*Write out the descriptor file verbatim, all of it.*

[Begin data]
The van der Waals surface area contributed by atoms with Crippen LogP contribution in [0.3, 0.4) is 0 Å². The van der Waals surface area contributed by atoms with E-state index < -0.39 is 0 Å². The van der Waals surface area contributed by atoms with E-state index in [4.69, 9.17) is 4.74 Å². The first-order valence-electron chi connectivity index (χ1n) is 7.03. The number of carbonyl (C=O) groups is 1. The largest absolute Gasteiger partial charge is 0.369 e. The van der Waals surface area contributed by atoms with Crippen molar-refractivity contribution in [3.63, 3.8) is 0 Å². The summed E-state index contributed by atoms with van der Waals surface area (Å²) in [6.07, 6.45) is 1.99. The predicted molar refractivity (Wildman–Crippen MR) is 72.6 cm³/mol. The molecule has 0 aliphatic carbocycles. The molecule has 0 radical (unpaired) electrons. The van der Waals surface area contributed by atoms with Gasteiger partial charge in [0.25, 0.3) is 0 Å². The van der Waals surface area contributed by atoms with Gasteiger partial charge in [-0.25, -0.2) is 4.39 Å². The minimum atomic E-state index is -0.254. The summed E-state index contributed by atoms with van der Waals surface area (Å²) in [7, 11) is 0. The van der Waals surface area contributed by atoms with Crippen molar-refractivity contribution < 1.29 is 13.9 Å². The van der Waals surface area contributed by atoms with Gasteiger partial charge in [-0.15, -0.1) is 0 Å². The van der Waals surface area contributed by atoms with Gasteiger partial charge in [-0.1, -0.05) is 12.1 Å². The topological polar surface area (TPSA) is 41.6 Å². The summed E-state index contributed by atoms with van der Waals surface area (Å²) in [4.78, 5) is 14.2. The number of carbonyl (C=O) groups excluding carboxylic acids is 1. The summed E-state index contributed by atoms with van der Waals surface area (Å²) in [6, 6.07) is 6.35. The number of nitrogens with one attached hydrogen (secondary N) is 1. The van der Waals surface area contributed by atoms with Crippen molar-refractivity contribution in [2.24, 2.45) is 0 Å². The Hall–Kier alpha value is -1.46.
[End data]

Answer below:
The van der Waals surface area contributed by atoms with Crippen LogP contribution in [0.3, 0.4) is 0 Å². The van der Waals surface area contributed by atoms with E-state index < -0.39 is 0 Å². The van der Waals surface area contributed by atoms with E-state index in [4.69, 9.17) is 4.74 Å². The first-order valence-electron chi connectivity index (χ1n) is 7.03. The number of carbonyl (C=O) groups is 1. The largest absolute Gasteiger partial charge is 0.369 e. The van der Waals surface area contributed by atoms with Crippen molar-refractivity contribution in [3.63, 3.8) is 0 Å². The summed E-state index contributed by atoms with van der Waals surface area (Å²) in [6.07, 6.45) is 1.99. The predicted molar refractivity (Wildman–Crippen MR) is 72.6 cm³/mol. The molecule has 0 aliphatic carbocycles. The molecule has 0 radical (unpaired) electrons. The van der Waals surface area contributed by atoms with Gasteiger partial charge in [0.25, 0.3) is 0 Å². The van der Waals surface area contributed by atoms with Gasteiger partial charge in [-0.25, -0.2) is 4.39 Å². The minimum atomic E-state index is -0.254. The summed E-state index contributed by atoms with van der Waals surface area (Å²) in [7, 11) is 0. The van der Waals surface area contributed by atoms with Crippen molar-refractivity contribution < 1.29 is 13.9 Å². The van der Waals surface area contributed by atoms with Gasteiger partial charge in [-0.15, -0.1) is 0 Å². The van der Waals surface area contributed by atoms with Gasteiger partial charge in [-0.1, -0.05) is 12.1 Å². The topological polar surface area (TPSA) is 41.6 Å². The summed E-state index contributed by atoms with van der Waals surface area (Å²) in [4.78, 5) is 14.2. The number of carbonyl (C=O) groups excluding carboxylic acids is 1. The summed E-state index contributed by atoms with van der Waals surface area (Å²) in [6, 6.07) is 6.35. The number of nitrogens with one attached hydrogen (secondary N) is 1. The van der Waals surface area contributed by atoms with Crippen molar-refractivity contribution in [2.24, 2.45) is 0 Å². The Hall–Kier alpha value is -1.46.